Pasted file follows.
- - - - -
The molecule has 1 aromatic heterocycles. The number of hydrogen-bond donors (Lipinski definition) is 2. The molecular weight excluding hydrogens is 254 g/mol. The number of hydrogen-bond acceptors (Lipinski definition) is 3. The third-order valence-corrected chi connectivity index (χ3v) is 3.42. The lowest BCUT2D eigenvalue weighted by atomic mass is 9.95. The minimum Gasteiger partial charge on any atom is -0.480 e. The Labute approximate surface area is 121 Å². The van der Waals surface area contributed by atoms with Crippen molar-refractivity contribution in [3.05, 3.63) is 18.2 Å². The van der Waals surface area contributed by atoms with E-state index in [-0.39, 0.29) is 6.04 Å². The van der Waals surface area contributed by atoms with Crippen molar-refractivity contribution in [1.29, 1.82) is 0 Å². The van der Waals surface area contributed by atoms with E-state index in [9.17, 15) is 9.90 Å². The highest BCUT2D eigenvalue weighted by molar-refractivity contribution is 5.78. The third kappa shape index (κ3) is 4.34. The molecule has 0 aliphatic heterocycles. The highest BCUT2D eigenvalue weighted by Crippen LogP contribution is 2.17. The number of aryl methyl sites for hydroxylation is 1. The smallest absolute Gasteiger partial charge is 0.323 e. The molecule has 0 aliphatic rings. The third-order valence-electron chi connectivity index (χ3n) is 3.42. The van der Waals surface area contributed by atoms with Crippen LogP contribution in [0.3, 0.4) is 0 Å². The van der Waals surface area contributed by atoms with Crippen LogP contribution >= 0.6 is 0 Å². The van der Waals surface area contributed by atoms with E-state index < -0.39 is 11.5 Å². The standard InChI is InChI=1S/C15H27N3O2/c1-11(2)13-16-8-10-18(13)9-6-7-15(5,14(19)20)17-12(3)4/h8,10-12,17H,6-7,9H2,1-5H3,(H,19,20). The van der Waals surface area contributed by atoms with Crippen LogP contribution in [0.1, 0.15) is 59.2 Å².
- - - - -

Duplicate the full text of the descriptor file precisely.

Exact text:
The molecule has 1 aromatic heterocycles. The number of hydrogen-bond donors (Lipinski definition) is 2. The molecular weight excluding hydrogens is 254 g/mol. The number of hydrogen-bond acceptors (Lipinski definition) is 3. The third-order valence-corrected chi connectivity index (χ3v) is 3.42. The lowest BCUT2D eigenvalue weighted by atomic mass is 9.95. The minimum Gasteiger partial charge on any atom is -0.480 e. The Labute approximate surface area is 121 Å². The van der Waals surface area contributed by atoms with Crippen molar-refractivity contribution in [3.05, 3.63) is 18.2 Å². The van der Waals surface area contributed by atoms with E-state index in [-0.39, 0.29) is 6.04 Å². The van der Waals surface area contributed by atoms with Crippen molar-refractivity contribution in [1.29, 1.82) is 0 Å². The van der Waals surface area contributed by atoms with E-state index in [9.17, 15) is 9.90 Å². The highest BCUT2D eigenvalue weighted by molar-refractivity contribution is 5.78. The third kappa shape index (κ3) is 4.34. The molecule has 0 aliphatic heterocycles. The highest BCUT2D eigenvalue weighted by Crippen LogP contribution is 2.17. The number of aryl methyl sites for hydroxylation is 1. The smallest absolute Gasteiger partial charge is 0.323 e. The molecule has 0 aliphatic rings. The third-order valence-electron chi connectivity index (χ3n) is 3.42. The van der Waals surface area contributed by atoms with Crippen LogP contribution in [0.3, 0.4) is 0 Å². The van der Waals surface area contributed by atoms with Crippen LogP contribution >= 0.6 is 0 Å². The van der Waals surface area contributed by atoms with E-state index < -0.39 is 11.5 Å². The standard InChI is InChI=1S/C15H27N3O2/c1-11(2)13-16-8-10-18(13)9-6-7-15(5,14(19)20)17-12(3)4/h8,10-12,17H,6-7,9H2,1-5H3,(H,19,20). The van der Waals surface area contributed by atoms with Crippen LogP contribution in [0.1, 0.15) is 59.2 Å².